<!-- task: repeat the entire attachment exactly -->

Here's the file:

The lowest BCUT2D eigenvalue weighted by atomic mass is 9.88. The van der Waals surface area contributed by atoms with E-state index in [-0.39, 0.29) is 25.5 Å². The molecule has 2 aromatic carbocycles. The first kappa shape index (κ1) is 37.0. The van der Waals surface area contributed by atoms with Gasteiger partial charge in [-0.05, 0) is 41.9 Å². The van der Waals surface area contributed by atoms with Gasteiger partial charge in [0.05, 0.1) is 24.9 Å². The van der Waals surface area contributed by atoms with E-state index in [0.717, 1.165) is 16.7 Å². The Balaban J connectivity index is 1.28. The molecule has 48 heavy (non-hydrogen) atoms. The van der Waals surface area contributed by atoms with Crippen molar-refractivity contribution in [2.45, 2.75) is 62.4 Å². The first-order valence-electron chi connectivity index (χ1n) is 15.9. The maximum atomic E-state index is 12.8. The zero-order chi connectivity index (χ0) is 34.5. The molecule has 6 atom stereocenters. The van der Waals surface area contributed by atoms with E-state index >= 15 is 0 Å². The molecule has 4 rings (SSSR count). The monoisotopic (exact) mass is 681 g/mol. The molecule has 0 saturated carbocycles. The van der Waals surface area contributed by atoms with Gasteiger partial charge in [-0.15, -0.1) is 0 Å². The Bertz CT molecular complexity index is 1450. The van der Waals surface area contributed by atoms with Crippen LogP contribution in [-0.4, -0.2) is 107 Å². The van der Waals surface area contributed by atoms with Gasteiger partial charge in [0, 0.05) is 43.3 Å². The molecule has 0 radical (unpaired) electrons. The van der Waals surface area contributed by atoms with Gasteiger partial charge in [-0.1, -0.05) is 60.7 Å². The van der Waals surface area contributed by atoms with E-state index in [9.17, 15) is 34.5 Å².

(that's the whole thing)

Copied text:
The lowest BCUT2D eigenvalue weighted by atomic mass is 9.88. The van der Waals surface area contributed by atoms with E-state index in [-0.39, 0.29) is 25.5 Å². The molecule has 2 aromatic carbocycles. The first kappa shape index (κ1) is 37.0. The van der Waals surface area contributed by atoms with Gasteiger partial charge in [-0.05, 0) is 41.9 Å². The van der Waals surface area contributed by atoms with Gasteiger partial charge in [0.05, 0.1) is 24.9 Å². The van der Waals surface area contributed by atoms with E-state index in [0.717, 1.165) is 16.7 Å². The Balaban J connectivity index is 1.28. The molecule has 48 heavy (non-hydrogen) atoms. The van der Waals surface area contributed by atoms with Crippen molar-refractivity contribution in [2.45, 2.75) is 62.4 Å². The first-order valence-electron chi connectivity index (χ1n) is 15.9. The maximum atomic E-state index is 12.8. The zero-order chi connectivity index (χ0) is 34.5. The molecule has 6 atom stereocenters. The van der Waals surface area contributed by atoms with E-state index >= 15 is 0 Å². The molecule has 4 rings (SSSR count). The monoisotopic (exact) mass is 681 g/mol. The molecule has 0 saturated carbocycles. The van der Waals surface area contributed by atoms with Gasteiger partial charge in [-0.15, -0.1) is 0 Å². The Bertz CT molecular complexity index is 1450. The van der Waals surface area contributed by atoms with Crippen LogP contribution in [-0.4, -0.2) is 107 Å². The van der Waals surface area contributed by atoms with Gasteiger partial charge in [0, 0.05) is 43.3 Å². The molecule has 0 radical (unpaired) electrons. The van der Waals surface area contributed by atoms with Gasteiger partial charge in [-0.1, -0.05) is 60.7 Å². The van der Waals surface area contributed by atoms with E-state index in [9.17, 15) is 34.5 Å².